A young American journalist had the time of his life chronicling the Yeltsin years in Russia. A heady, disruptive and chaotic time to say the least. There was Jose Alaniz, the first to plant his cartoonist flag: Moscow Calling, was the first daily English-language comic strip to be published in Russia. It ran in the Moscow Tribune for nine months beginning in the fall of 1993. Over the years, Alaniz kept adding to the initial story and that has led to this collection published by Amatl Comix, an imprint of San Diego State University Press.
If you’re a fan of Richard Linklater’s 1990 cult classic film, Slacker, then this could be for you. Imagine Austin, or Seattle, back in the grungy free-wheeling early ’90s and then drop that absurd hype and mayhem into the cauldron of dysfunction that was post-Soviet Russia under the less than steady leadership of Boris Yeltsin. Yes, anything goes until it all goes up in smoke.
That is the scene that a young Alaniz was privy to and navigated within as a newly-minted college graduate overstaying his last semester abroad in Moscow by a few years, with a spirit for adventure and a burning desire to avoid a daily grind back in the States. The comic strip that held these misadventures together is dutifully archived in this collection, given a deluxe treatment with added material and even an excerpt from a novella. Essentially, it’s a treasure trove of material to enhance the experience of reading the comic strip in question. All lots of fun for the academically inclined as well as the free spirit with a hopeless case of wanderlust.
As Jose points out during our interview, the main character of Pepe serves as a bit of an alter ego, at least in the sense that his story loosely follows Jose’s own progress: going from an expat hanging out with other expats to making new friends among the natives. Of course, Pepe’s progress is spiked with larger-than-life mishaps most befitting the comic strip world. But there is that nagging feeling that both Pepe and Jose are privileged, finding ways to be plucked out of harm and discomfort. In the end, it is Jose’s insight and humility that adds another layer of charm to this engaging and inventive comic strip.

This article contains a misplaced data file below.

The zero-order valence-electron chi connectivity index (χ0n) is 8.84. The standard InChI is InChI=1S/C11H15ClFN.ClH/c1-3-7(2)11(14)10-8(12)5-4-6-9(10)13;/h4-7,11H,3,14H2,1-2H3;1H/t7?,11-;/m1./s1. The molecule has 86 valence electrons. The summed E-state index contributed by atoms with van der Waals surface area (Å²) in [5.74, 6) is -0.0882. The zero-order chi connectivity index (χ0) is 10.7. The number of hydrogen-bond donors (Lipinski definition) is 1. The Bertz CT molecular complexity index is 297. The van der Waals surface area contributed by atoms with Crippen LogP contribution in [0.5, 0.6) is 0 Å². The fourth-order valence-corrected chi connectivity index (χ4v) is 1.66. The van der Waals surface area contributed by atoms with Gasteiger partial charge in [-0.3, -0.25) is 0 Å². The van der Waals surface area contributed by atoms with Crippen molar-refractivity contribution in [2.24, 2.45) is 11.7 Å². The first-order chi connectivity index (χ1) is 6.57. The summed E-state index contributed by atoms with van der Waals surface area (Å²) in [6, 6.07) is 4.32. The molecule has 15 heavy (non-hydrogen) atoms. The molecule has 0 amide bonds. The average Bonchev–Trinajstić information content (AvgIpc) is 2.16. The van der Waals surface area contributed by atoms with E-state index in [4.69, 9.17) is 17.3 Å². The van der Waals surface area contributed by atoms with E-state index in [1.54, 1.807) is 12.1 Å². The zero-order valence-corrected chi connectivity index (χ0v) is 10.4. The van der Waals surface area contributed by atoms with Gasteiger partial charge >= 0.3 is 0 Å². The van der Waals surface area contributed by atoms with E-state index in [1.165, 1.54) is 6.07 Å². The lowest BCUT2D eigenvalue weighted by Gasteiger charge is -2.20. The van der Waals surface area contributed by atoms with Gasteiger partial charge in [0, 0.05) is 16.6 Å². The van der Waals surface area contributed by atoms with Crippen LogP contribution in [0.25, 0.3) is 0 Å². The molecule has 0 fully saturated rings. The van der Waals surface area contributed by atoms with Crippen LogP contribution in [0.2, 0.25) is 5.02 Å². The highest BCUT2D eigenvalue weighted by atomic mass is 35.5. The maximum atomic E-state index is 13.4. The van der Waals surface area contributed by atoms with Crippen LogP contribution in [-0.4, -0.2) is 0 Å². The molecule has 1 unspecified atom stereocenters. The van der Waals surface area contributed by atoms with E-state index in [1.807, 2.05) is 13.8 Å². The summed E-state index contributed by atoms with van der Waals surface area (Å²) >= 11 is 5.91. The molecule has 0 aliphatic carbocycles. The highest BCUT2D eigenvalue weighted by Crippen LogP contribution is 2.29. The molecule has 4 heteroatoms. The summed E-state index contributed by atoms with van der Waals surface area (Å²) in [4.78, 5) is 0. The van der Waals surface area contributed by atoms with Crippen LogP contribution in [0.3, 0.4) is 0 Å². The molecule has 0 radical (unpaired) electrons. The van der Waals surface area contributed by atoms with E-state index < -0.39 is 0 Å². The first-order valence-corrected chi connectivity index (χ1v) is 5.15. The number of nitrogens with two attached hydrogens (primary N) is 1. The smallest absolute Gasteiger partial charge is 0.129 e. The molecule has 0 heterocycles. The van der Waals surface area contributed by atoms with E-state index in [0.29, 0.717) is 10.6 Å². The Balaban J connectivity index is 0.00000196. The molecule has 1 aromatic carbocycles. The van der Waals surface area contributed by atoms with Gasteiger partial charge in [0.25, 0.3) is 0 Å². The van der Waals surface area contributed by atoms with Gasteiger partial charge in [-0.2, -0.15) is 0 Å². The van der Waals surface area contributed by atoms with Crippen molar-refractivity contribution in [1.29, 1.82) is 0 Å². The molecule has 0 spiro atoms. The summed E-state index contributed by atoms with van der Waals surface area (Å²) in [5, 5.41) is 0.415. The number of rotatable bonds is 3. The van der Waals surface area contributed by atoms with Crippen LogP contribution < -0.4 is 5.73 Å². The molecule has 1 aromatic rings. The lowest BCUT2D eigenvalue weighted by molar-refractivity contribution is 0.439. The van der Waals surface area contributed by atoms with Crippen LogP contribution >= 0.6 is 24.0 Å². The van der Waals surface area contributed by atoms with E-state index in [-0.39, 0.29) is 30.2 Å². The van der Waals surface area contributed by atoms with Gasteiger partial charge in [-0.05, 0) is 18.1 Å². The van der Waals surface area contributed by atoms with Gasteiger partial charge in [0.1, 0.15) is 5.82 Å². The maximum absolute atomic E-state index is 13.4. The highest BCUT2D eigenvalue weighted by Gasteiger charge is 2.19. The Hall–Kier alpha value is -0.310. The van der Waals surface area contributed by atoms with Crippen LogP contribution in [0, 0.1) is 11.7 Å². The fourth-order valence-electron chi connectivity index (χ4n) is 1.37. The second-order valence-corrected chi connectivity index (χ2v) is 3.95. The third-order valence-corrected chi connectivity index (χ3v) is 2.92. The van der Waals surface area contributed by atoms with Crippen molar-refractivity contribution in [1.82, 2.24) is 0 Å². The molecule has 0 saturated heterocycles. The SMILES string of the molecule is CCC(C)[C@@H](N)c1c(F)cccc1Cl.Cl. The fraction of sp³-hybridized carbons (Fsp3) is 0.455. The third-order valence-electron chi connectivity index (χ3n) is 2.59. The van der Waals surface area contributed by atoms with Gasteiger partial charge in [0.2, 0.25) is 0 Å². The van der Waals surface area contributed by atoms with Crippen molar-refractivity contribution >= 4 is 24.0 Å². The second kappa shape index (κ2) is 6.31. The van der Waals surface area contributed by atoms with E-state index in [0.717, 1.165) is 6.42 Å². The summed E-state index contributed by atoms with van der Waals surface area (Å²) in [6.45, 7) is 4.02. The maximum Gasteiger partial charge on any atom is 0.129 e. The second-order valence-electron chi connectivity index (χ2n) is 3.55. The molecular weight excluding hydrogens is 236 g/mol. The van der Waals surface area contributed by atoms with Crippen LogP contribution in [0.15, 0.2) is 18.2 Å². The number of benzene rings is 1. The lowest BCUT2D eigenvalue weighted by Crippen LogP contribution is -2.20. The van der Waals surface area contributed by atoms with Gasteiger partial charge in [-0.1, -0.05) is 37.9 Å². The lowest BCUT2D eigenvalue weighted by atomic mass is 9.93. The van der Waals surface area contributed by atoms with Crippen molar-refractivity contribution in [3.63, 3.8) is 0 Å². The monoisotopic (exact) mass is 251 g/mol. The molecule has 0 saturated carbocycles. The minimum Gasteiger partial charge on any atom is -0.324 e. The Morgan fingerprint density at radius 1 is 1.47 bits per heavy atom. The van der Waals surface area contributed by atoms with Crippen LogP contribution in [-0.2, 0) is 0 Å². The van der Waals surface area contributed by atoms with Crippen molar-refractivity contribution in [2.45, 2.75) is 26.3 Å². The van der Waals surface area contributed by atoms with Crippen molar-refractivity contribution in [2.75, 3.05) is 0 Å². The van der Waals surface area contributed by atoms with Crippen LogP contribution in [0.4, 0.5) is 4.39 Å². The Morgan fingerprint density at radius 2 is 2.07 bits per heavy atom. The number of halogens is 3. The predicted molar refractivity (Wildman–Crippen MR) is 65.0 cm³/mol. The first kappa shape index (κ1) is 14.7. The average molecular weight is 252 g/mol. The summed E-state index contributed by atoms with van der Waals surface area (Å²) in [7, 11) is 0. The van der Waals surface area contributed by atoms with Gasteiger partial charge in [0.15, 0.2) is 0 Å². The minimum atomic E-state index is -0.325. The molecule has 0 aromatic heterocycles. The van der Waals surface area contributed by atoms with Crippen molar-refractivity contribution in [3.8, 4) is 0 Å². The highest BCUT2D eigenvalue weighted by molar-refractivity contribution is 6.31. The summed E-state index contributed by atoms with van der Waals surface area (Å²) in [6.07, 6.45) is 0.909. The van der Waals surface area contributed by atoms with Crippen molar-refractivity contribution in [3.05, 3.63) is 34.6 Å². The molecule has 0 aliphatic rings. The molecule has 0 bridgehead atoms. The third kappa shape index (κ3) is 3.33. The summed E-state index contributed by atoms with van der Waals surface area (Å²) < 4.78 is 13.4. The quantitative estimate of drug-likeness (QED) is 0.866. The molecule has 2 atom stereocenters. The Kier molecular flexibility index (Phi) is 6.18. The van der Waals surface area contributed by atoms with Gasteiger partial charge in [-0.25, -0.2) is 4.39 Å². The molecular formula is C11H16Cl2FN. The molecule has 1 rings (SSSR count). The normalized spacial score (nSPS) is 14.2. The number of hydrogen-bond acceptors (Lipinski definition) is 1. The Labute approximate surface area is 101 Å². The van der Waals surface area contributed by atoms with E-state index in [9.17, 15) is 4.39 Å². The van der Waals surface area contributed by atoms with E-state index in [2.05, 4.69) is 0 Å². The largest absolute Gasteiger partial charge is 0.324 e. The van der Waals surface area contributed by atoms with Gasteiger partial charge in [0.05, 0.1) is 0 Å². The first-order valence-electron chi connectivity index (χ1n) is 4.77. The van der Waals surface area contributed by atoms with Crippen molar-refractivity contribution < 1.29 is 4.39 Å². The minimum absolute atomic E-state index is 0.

Jose Alaniz is in a wonderful position to continue what he’s begun with Moscow Calling–and he has every intention of doing so. I know, for a fact, that the comics medium attracts all kinds of people for a multitude of reasons. The ones who stick around, I mean a lifetime of working at this craft, of genuinely exploring and growing, are people attracted to the uncanny power of words and pictures. The strongest connection tends to create auteur-cartoonists. I’m one of them. Jose is one of them. It’s not a boast. Some may say it’s a curse!
If you are a writer-cartoonist, then you will find yourself forever being tugged by the demands of prose and visual mastery. That said, I know it’s a gift too. It doesn’t come easily, all tied in a bow at your front door one crisp and bright morning–although many may think that will magically happen. No, it’s a balancing act and a juggling act. Ultimately, you need to figure it out on your own, work at it alone, but that’s how it needs to be. I know that Jose has the ability and the passion to pursue his comics narrative adventures. This collection is an exciting portal into one person’s creative journey byway of accepting the challenge of being a stranger in a strange land.
I hope you enjoy my interview with Jose Alaniz. I ask that you consider dropping by and leaving a Like and Comment. Likes and Comments are the lifeblood of any YouTube Channel and are always very much appreciated. Subscribe to my YouTube Channel too and I’ll be most grateful. Be sure to order your copy of The Compleat Moscow Calling by visiting Amatl Comix.